Edited February 12th, 2019: The author of the book has since been revealed as an abuser of the worst sort. Details here. The review should no longer be taken as my personal endorsement to purchase it, as I understand he receives royalties from its sales. The review has not been changed apart from the addition of this note.
I recently purchased a copy of Vornheim: The Complete City Kit. Then, even more recently, I purchased another copy to give as a gift. It was an easy decision, as it is laughably cheap for its page count of 64, hard covers and book jacket. Also, it’s a pretty damn good book.
Vornheim is written by Zak S. of Playing D&D with Porn Stars (and indeed, I do not think I have ever seen quite so many adult entertainment professionals credited in a roleplaying game book) and I Hit It with My Axe, and published by Lamentations of the Flame Princess.
With a pedigree such as that, you might be forgiven for assuming it filled with gratuitous depictions of sex and gore. However, it is not so! To the contrary, it is printed chock-full (and I mean full) of tools, advice, and game material for running a fantasy city. Any city, not just Vornheim.
When I say “full”, I am not exaggerating. There’s precisely two blank pages in the entire book, and those are most likely due to the difficulty of printing on both sides of the flyleaf. Apart from that, there are charts on the covers, the rules for using them on the inside covers, and the city map is on the inside of the book jacket. The layout is tight and there are a couple of tables where the type is positively minuscule.
So, it’s crammed to bursting, but crammed with what?
Vornheim is not a traditional city sourcebook, in the vein of Sharn: The City of Towers or City of Lies or City of Splendors, or the rest. For one thing, it doesn’t have “City of” in its title. Also, it does not describe all that much of the city itself. Instead, it gives the GM the tools to run the city, or any other fantasy city. There is some description of Vornheim itself, and some adventure locales such as the medusa Eshrigel’s manor, and a few pages of ideas, rumours and legends of the city. My favourite is how the clerics of Vorn are forbidden to use blunt weapons, for they are a sign of hypocrisy.
Most of the book, however, is dedicated to GM tools for running a city adventure quickly. There’s a fast guideline for determining the prices of mundane items, there are guidelines for drawing floorplans and street maps, random charts and tables for aristocrats, other NPCs, stuff found on dead bodies, shopkeepers, whatever. Also, many of them do not work by rolling numbers but by dropping d4’s on top of the page (or the covers) and checking where they land. This is delightfully innovative.
The NPC tables also come with several columns, so that with a single roll, you can get a full premade aristocrat or other NPC, or you can roll several times for something different. For example, if I request my dice bot for 6 d100 and apply the numbers 54, 6, 16, 35, 84, and 62 to the Aristocrats chart, I get… Orrik von Klaw, the Minister of Imports and Licences, an energetic man, full of black humour (and with an unfortunate addiction to white mushroom powder). He is also the friend of… (and let us turn to the random NPC table, with the numbers 99, 38, 36 and 78…) Gorn the Fondler, a chandler who also happens to be an officious busybody who writes down information on everybody he meets.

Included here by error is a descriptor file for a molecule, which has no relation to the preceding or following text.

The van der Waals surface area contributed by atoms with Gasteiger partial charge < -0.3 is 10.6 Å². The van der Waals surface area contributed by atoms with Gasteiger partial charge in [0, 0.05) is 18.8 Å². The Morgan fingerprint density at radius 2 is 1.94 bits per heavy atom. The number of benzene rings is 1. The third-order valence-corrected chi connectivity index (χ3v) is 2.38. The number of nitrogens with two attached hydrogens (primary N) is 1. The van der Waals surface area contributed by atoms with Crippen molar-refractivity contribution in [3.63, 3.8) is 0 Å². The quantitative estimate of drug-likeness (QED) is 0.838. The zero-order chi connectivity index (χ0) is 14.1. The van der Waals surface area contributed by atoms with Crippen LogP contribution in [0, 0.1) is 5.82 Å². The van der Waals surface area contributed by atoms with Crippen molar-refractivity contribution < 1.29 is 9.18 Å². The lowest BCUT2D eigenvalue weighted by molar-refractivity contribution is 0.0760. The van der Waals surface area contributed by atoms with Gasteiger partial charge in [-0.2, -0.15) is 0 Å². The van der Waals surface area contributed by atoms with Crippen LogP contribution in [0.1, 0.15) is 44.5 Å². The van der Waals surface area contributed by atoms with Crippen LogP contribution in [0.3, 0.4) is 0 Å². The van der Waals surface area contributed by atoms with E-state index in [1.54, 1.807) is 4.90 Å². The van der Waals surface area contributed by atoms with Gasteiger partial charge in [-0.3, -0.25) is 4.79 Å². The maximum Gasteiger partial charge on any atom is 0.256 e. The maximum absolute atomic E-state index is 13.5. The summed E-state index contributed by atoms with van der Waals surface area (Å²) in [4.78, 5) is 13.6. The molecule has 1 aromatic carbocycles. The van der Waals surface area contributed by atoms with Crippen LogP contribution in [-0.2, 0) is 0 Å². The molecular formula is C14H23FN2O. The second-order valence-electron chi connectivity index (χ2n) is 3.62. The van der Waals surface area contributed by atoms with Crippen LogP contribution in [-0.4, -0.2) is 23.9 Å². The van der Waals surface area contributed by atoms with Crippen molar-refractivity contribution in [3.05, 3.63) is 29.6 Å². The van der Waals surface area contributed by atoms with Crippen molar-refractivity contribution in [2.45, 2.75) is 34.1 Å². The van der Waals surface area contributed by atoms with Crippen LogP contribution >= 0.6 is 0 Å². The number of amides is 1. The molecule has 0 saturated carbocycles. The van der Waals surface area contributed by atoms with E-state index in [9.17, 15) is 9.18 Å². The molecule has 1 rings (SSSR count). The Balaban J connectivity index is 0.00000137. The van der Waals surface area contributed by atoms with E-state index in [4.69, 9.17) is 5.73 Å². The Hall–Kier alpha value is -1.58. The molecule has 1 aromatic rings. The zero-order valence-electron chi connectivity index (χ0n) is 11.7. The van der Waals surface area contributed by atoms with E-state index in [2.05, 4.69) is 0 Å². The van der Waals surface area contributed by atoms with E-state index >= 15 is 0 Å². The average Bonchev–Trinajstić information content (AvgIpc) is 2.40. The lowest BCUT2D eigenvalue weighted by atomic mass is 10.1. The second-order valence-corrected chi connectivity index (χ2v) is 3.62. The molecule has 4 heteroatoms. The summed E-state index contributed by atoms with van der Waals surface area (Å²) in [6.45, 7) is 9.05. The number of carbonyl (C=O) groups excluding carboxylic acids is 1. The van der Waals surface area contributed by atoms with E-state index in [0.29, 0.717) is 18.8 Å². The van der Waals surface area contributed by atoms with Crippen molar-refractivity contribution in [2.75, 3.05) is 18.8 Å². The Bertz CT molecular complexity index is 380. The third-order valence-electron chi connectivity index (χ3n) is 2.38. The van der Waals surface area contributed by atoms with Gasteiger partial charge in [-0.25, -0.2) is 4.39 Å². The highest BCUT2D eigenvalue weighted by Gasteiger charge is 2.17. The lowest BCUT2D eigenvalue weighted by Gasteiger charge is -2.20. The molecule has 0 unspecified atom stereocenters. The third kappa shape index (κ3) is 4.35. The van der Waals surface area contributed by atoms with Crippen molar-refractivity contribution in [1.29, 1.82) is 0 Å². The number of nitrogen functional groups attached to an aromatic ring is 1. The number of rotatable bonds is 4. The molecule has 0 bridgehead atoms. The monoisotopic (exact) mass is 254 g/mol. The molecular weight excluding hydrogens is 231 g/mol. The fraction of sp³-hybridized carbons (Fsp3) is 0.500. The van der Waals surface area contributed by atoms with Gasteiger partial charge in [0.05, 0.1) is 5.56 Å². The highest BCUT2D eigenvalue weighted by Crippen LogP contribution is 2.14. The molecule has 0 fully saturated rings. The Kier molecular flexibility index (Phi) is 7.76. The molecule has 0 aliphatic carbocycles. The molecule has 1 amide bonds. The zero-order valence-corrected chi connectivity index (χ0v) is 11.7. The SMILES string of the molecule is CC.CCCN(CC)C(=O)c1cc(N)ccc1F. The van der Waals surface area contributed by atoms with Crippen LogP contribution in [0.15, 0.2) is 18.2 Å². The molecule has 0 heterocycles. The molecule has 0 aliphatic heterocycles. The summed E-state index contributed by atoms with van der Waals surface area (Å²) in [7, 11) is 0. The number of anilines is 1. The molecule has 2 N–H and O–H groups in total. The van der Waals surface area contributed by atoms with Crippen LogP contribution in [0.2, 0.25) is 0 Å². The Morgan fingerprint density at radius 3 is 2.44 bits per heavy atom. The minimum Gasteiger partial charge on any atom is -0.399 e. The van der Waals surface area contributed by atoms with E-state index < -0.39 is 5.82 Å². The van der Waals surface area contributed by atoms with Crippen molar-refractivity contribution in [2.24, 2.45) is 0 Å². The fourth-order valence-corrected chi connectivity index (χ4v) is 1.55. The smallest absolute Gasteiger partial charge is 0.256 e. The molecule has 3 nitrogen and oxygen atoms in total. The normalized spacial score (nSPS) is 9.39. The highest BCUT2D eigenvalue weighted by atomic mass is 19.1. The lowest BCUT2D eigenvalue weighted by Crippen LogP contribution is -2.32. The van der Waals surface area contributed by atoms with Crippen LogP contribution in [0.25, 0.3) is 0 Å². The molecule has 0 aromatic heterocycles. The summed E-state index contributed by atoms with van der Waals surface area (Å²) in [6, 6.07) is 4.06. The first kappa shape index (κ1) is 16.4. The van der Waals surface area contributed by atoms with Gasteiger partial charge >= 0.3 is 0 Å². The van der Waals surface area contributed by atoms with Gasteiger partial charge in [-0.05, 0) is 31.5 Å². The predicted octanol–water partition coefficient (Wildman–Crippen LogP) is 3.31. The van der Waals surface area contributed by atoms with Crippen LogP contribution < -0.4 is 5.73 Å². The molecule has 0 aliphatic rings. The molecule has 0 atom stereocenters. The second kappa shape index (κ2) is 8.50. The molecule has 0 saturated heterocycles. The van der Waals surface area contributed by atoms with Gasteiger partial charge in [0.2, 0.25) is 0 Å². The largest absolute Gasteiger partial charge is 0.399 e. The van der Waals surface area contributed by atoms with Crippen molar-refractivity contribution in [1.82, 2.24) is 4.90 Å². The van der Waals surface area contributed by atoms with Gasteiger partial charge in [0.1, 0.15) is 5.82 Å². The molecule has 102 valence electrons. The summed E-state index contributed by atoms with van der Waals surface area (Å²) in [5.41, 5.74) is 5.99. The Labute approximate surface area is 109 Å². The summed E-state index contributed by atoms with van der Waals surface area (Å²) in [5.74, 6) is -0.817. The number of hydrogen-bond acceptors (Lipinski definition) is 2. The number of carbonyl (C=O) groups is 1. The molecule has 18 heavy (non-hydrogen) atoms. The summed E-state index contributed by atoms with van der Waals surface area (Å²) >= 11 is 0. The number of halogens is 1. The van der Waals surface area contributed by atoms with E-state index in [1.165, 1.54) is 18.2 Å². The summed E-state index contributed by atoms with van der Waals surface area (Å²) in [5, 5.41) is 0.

The tables are a very quick way to produce NPCs with personalities. The charts on the covers will also spit out their classes, levels and hit points if need be. The NPCs they produce remind me a lot of another Lamentations of the Flame Princess book, People of Pembrooktonshire. The genre of the book is definitely weird fantasy. The NPCs will range from quirky to outlandishly strange (my favourite result in the NPC chart is “Has bizarre fungus colony growing in stomach. Knows it, and sings/recites poetry to it each night before going to bed. If slain, the colony will escape.”).
But then, if you want an ordinary NPC you can just not roll for that column.
There are also weird things like the idea that all snakes are actually books that can be read by those in the know, and they constantly hiss out their titles. Ordinary snakes are ordinary books, such as coral snakes usually being cookbooks, while the magical species of serpentine creatures will be unique poetry or the like. Dragons are books of magic.
What few stats there are for some stripe of retroclone (and monster stats for those are more or interchangeable anyway), with one page right at the end giving condensed 4E versions of them all. For the most part, though, the book is wholly system-independent and can be used with equal ease in any edition of D&D or GURPS or whatever fantasy game you’re running.
Once I next run a game set in a fantasy metropolis, I will most certainly have my Vornheim by my side, whether it be set in Sigil or Kaer Maga or the City of Greyhawk. I think you might want to take look at it, too.